8. Hello, I've been struggling for a while now getting a motion blur shader to work. I want to give the player a better feeling for velocity. My current approach is to draw a texture of my scene that consists of vectors how much this pixel is blurred and in what direction. I pack the numbers into the RG and BA channels to the base of 256. I even want to write a shader that does this for me, depending on rotational velocites, giving pixel-perfect gradients.   No problem until now, but how does my shader blur the scene, having just a sampler of the BlurTexture and the normal scene? I suck at math, so please help me! Thank you in advance, Phil.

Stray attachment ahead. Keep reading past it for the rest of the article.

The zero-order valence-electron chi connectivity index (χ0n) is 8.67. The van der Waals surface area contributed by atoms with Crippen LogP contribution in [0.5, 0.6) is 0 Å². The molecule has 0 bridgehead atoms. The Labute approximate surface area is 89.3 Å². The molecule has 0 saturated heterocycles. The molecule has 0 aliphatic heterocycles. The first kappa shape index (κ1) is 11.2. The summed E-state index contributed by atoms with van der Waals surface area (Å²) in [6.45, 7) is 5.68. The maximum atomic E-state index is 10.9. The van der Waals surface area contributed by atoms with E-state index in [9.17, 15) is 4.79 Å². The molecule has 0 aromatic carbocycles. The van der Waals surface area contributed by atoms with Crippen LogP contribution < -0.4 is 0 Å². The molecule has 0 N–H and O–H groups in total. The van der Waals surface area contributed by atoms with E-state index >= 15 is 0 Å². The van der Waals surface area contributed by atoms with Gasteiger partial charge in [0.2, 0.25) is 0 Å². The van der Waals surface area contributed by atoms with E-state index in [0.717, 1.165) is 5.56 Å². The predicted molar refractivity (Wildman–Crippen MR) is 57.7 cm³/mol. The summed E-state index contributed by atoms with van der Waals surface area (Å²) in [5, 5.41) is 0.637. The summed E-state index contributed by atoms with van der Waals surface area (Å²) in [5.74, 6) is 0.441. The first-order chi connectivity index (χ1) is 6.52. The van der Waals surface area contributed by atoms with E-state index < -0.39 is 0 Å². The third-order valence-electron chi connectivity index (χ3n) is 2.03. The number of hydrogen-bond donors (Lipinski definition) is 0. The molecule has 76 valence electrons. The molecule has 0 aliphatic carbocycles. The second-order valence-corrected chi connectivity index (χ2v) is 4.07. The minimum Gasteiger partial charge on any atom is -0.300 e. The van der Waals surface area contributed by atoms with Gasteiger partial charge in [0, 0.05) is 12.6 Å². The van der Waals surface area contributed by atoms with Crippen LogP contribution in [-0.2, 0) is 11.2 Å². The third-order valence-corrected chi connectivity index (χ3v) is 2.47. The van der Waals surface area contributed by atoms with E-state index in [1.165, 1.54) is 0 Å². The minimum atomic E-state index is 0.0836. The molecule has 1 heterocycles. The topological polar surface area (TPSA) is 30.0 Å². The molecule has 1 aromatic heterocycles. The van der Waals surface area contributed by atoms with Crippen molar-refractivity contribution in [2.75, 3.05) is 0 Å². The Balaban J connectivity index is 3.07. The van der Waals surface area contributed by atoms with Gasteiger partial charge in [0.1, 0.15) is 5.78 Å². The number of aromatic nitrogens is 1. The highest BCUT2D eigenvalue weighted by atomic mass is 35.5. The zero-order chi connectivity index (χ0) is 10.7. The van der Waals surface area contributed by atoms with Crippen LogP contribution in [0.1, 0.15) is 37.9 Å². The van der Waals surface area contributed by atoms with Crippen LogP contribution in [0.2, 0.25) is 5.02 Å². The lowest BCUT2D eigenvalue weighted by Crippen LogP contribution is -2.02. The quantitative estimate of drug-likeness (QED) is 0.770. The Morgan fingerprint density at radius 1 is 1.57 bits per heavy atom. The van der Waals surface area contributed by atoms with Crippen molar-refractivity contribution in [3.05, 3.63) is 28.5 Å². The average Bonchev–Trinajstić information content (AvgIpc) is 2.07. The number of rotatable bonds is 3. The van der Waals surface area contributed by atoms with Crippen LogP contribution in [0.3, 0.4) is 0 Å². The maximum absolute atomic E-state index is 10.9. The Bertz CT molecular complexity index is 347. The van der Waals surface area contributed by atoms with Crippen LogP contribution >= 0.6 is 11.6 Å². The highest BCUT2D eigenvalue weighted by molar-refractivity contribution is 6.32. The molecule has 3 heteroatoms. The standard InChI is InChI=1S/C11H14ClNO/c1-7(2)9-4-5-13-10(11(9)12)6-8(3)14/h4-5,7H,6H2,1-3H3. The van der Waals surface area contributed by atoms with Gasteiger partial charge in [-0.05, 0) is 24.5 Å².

9. I would not have guesses that it will be so complicated, but it is really useful, thanks!
  10. From the album My XNA Game-Engine

    Minecraft style lighting in 2d using a Queue and something like Dijkstra's algorithm. All relies on Grid(t), ITile, IPathNode, Light and LightManager (diagram).

    © (c) 2014 Philipp Hochmann

  11. From the album My XNA Game-Engine

    This is an old picture. Particles of the ship's jet look awful. The asteroid is rotating and the tiles follow this rotation, achieved by a transformation hierarchy (TransformedEntity in diagram).

    © (c) 2014 Philipp Hochmann

  12. From the album My XNA Game-Engine

    As you can see, I still don't know how to push the ships away from each other. I don't want to use a Physics lib.

    © (c) 2014 Philipp Hochmann

  13. From the album My XNA Game-Engine

    A.I. works good now. I used a vector projection on the relative velocity to determine the thrust. Rotation offset for shooting is calculated by matching tangential velocity of agent and its missiles.

    © (c) 2014 Philipp Hochmann

  14. From the album My XNA Game-Engine